On that note, we Nigerians have a lot to learn from children. The child gets what it wants because they make life uncomfortable for their mother until they will get done. Yes, politicians have failed Nigerians but we the people have failed ourselves too. Pick Nigerians of high integrity, with time tested values and expertise to run this country, they’d only do marginally better than the crops of leaders we have had in the past half a century. The reason is because politicians are indebted to too many people, cabals and forces. These forces are their permanent distractions. It is often, almost always, impossible for a leader to be tuned into the real thing; running a country or a state. The allure and blindness that come with power eventually get these leaders carried away.
The onus is on the people to cure that blindness. An average president lives in a prison. There is hardly anytime to follow the news or read the papers. They are left to read what their aides want them to read. They are often always in situations where they get told that the people are so happy with them they are working to see how they can make the leader live for another 900 years so that they can continue to lead the country for that long. Power is a garden full of sycophants. It takes a lot of intentional control, personal stubbornness and self-awareness to have power and remember its essence. Many get carried away by power, especially those who never prepared for or wanted it.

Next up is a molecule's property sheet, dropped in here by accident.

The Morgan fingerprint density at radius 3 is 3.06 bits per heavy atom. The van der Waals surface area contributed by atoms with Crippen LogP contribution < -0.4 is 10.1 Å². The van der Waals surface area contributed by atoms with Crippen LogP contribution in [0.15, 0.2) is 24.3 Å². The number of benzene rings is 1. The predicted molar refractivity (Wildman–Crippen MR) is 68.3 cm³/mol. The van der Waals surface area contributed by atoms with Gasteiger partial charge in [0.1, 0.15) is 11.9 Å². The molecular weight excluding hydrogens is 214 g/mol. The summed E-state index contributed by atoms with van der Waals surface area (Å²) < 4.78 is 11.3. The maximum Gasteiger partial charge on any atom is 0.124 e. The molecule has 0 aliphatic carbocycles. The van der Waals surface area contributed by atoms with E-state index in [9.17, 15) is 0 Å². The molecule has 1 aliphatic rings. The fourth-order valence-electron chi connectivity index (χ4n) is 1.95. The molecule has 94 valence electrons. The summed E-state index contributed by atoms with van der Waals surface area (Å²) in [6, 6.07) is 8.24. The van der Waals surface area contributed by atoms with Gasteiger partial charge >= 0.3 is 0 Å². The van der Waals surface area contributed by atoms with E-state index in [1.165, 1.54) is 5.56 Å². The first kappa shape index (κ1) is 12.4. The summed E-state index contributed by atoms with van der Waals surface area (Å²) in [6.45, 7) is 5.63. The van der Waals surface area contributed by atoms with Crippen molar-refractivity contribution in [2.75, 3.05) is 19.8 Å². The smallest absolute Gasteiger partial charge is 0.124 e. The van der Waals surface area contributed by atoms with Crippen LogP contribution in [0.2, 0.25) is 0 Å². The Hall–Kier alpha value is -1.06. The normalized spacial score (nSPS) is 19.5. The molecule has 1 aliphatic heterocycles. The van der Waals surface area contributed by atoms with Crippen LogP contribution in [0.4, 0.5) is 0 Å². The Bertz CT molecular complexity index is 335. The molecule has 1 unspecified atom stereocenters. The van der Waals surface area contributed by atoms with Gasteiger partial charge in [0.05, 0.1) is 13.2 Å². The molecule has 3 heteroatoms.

Elections are here again. As it is, there is a huge chance a new government will be formed on May 29, 2015. Again, it would take a certain level of delusion or getting lost in the garden of power to pretend that the incumbent is not in danger of losing. If a new government comes in, trust Nigerians to celebrate. We will expect them to be different, to be better and to indeed fix Nigeria. They will come with such intentions too but like every government, they will be in power, dwelling as tenants in a garden full of sycophants. Except, we, the people, run the government with them, getting them to be immediately aware of what we want or don’t want, we’d be looking to vote them out within two years of their tenure.
If we retain the status quo, it would of course mean that we are okay with the way they are running the country. That wouldn’t need us to protest or get them to run the country better. They have been running the country since 2010 so if we vote them to run it till 2019, we’d be saying, “Thank you for all you did between 2010 and 2015, now we will be trusting you with another four years.” No matter what parties post as ads in newspapers, one can only hope that the decision of the majority of Nigerians is influenced by the three main issues; the economy, national security and the fight against corruption.
The ball is in the court of the average Nigerian. The ball has always been even though we wrongly assume that we only have power during elections. No, citizens have power at all times. Having it is of course one thing, knowing we have it is another and using it is in itself another entirely. We just must know that privately debating our problems won’t cut it, we need to walk the talk. Until then, nothing will change even if we change the government every New Year.

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1 Comment

Posted by on January 22, 2015 in Uncategorized

 

One response to “Oil Price and the Cost of Our Collective Docility – Japheth J. Omojuwa

  1. streethunterng

    January 22, 2015 at 11:04 am

    Reblogged this on My Blog.

    Like